Chinese Boy.jpg
Chinese boy I met on the Ferry boat at the Summer Palace in Beijing, CN

It is the year 2012. I have just successfully completed a trip to Beijing, China, with my class, at last crowning the dream which had originally pushed me to decide to study Mandarin Chinese in High School in the first place. Souvenirs tucked into my suitcase and a fun holiday behind me, I realise that something is missing: my dad’s postcard. You see, my dad has never been one to wait for souvenirs from abroad, always settling instead for a single postcard from all the places I visited. I guess that’s also what prompted my current obsession with postcards, and it is a nice tradition I maintain to this day, to avoid having to carry kg’s of gifts and yet still send out a thought to my loved ones.

However in this case, the situation is different. After days spent looking for postcards, which for some reason no one seemed to sell anywhere I went in Beijing, I finally manage to get one and happily get it ready to be sent off once I reach the post office. Except I don’t. Because we don’t run into one for the whole time there and, once at the airport, we all realise there isn’t enough time to do it there. We quickly get ushered to our gate and then rushed onto the plane by our professors, leaving me no time to think of a plan B and consequently pushing me into despair.

It’s pure panic. I am in China – on the other side of the world and another bloody continent – and, it seems, I’m going to have to get a stamp in bloody Rome to send the damn postcard. Naturally, I refuse to accept the situation. I quickly scan the flight to check for Chinese people travelling to Rome and, hit by a wave of confidence (and desperation), I tentatively tap on a flying neighbour’s shoulder who is sitting in front of me. “Yes?” he says as he turns around, “can I help you?”. You can indeed, my friend, but I am not yet sure this guy is MY guy and therefore my interrogatory carries on. “Hi, I’m sorry but I was wondering if you’re from China”, I say. Perplexed, the guy assures me that he is and wills me to proceed with my enquiries. “If you’re from China,” I say following the rules of logic, “will you be going back to China at some point?”. Man once again replies positively and is now probably wondering what the hell is my problem. His friend also looks fairly confused by my questions.

This is my cue and I decide to go for it, explaining to the guy the whole ‘my dad wants a postcard’ situation, the lack of stamps at the airport, my despair and worry over not being able to follow through with the task. At last, I ask the final question: “Will you be so kind as to send my postcard whenever you get back to China? I don’t care when, just as long as you do”. Much to my surprise, the guy not only agrees to the plan but doesn’t even accept my money to pay for the postcard. I then decide to drop him my email address in case he might need more information when sending it and, taken aback by his apparent benevolence, I close my eyes hoping he will actually do it.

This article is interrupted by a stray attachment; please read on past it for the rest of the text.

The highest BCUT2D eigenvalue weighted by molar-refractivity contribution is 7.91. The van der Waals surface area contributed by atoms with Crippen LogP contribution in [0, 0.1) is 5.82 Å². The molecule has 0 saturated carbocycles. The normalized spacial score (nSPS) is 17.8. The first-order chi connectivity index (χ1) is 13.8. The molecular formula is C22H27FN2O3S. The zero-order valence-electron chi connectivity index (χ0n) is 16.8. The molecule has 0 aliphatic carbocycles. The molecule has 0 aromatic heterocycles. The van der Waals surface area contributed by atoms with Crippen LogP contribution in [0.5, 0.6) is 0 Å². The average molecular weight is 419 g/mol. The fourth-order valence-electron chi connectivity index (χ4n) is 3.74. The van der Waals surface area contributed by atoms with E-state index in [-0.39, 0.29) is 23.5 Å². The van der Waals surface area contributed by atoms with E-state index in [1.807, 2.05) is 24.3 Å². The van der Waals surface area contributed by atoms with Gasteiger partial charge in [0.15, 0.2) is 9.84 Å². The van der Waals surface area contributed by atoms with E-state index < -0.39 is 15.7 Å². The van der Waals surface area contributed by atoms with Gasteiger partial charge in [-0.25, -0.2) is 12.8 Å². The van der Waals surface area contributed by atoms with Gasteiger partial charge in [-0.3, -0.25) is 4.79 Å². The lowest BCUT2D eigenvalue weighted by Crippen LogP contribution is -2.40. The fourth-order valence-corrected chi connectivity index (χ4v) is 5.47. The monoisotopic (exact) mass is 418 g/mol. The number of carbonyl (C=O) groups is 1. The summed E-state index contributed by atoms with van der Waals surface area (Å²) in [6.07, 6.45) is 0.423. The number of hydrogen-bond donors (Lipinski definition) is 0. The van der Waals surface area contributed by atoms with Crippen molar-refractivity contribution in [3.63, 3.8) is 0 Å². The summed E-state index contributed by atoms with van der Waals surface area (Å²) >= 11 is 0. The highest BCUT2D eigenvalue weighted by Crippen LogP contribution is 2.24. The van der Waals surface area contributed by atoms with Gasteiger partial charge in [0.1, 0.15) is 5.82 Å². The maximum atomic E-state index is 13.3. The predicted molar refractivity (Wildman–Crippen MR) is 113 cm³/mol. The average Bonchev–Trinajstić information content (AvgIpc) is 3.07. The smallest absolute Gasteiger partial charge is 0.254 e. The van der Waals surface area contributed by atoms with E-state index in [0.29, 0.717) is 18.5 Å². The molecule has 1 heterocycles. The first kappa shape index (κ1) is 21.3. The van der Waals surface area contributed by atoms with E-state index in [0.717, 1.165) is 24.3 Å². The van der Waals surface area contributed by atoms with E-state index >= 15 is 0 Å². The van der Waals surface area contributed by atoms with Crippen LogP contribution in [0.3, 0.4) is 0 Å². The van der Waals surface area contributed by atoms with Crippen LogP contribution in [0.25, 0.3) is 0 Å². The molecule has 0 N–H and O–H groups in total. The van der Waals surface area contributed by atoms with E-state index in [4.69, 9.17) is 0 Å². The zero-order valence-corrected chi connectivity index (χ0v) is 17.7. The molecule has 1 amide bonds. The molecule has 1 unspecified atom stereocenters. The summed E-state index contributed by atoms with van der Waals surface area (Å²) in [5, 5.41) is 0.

Fast forward to a few weeks, it’s a miracle in the Biasi household. The postcard finally arrives, meaning not only my dad got his gift, but the complete stranger actually followed through with his promise. I am over the moon and, not much later, receive an email from the man asking me if I received the postcard all right. This prompts a series of emails where we exchange facts and stories about each other’s respective country and, upon discovering my own passion for postcards, the guy decides to send me one from all the places he visited in China. To this day, they are still hanging in my room.

Although we haven’t spoken for years, funnily enough I got in touch with him again recently over Linkedin after he got a new job and I congratulated him on it. Crazy how life works out, isn’t it?

My message for today’s story is actually.. two messages. Firstly – if you want something, go out there and do your best to get it. Don’t accept ‘no’ as an answer or think negative circumstances are insurmountable! If needed, use a little imagination and move around the obstacles instead. Secondly, draw up some courage and talk to people – strangers, people that you’d like to connect with, people whom you find interesting. It might end up badly, it might not, but it doesn’t hurt to try! And who knows where a simple ‘hi’ could take you? Take this story as an example. 🙂 In short… don’t give up or shy away from situations and dare a little bit more. Surprises will come your way!

I hope you’re all having a lovely week,

Until next time



  1. Hey Elena!
    Such a great story! You are a wonderful writer.
    You are right, we should try to spread trust and love among people everywhere! And maybe we also get lucky to find penpals from another country!

    Liked by 1 person

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